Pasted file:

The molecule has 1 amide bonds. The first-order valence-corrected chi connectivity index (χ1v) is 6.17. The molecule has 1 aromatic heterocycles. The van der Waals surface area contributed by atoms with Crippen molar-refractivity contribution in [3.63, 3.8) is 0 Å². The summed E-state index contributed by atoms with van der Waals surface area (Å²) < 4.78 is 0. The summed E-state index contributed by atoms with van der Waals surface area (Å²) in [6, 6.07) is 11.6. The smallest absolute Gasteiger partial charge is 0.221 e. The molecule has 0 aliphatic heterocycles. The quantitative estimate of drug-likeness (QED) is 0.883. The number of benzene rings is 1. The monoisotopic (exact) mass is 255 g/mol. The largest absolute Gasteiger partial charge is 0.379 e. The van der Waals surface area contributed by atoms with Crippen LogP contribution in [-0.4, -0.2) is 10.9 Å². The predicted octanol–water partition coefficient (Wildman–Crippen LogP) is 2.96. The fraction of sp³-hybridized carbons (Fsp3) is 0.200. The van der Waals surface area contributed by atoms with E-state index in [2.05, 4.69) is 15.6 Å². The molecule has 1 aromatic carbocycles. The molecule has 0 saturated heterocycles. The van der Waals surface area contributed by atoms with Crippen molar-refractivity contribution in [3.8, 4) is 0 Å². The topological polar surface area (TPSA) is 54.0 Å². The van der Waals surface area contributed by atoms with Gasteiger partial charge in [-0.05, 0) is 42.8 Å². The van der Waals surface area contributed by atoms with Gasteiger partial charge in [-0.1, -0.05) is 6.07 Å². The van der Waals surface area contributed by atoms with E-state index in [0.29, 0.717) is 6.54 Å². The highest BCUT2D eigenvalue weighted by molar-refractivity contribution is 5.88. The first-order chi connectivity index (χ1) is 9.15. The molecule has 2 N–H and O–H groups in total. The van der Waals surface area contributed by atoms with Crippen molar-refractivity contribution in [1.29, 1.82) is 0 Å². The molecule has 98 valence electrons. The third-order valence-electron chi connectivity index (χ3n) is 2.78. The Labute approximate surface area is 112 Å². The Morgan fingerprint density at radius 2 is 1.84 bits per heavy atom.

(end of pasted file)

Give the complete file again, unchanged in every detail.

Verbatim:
The molecule has 1 amide bonds. The first-order valence-corrected chi connectivity index (χ1v) is 6.17. The molecule has 1 aromatic heterocycles. The van der Waals surface area contributed by atoms with Crippen molar-refractivity contribution in [3.63, 3.8) is 0 Å². The summed E-state index contributed by atoms with van der Waals surface area (Å²) < 4.78 is 0. The summed E-state index contributed by atoms with van der Waals surface area (Å²) in [6, 6.07) is 11.6. The smallest absolute Gasteiger partial charge is 0.221 e. The molecule has 0 aliphatic heterocycles. The quantitative estimate of drug-likeness (QED) is 0.883. The number of benzene rings is 1. The monoisotopic (exact) mass is 255 g/mol. The largest absolute Gasteiger partial charge is 0.379 e. The van der Waals surface area contributed by atoms with Crippen LogP contribution in [-0.4, -0.2) is 10.9 Å². The predicted octanol–water partition coefficient (Wildman–Crippen LogP) is 2.96. The fraction of sp³-hybridized carbons (Fsp3) is 0.200. The van der Waals surface area contributed by atoms with E-state index in [2.05, 4.69) is 15.6 Å². The molecule has 1 aromatic carbocycles. The molecule has 0 saturated heterocycles. The van der Waals surface area contributed by atoms with Crippen molar-refractivity contribution in [3.8, 4) is 0 Å². The topological polar surface area (TPSA) is 54.0 Å². The van der Waals surface area contributed by atoms with Gasteiger partial charge in [-0.05, 0) is 42.8 Å². The van der Waals surface area contributed by atoms with Gasteiger partial charge in [-0.1, -0.05) is 6.07 Å². The van der Waals surface area contributed by atoms with E-state index in [0.29, 0.717) is 6.54 Å². The highest BCUT2D eigenvalue weighted by molar-refractivity contribution is 5.88. The first-order chi connectivity index (χ1) is 9.15. The molecule has 2 N–H and O–H groups in total. The van der Waals surface area contributed by atoms with Crippen molar-refractivity contribution in [1.29, 1.82) is 0 Å². The molecule has 98 valence electrons. The third-order valence-electron chi connectivity index (χ3n) is 2.78. The Labute approximate surface area is 112 Å². The Morgan fingerprint density at radius 2 is 1.84 bits per heavy atom.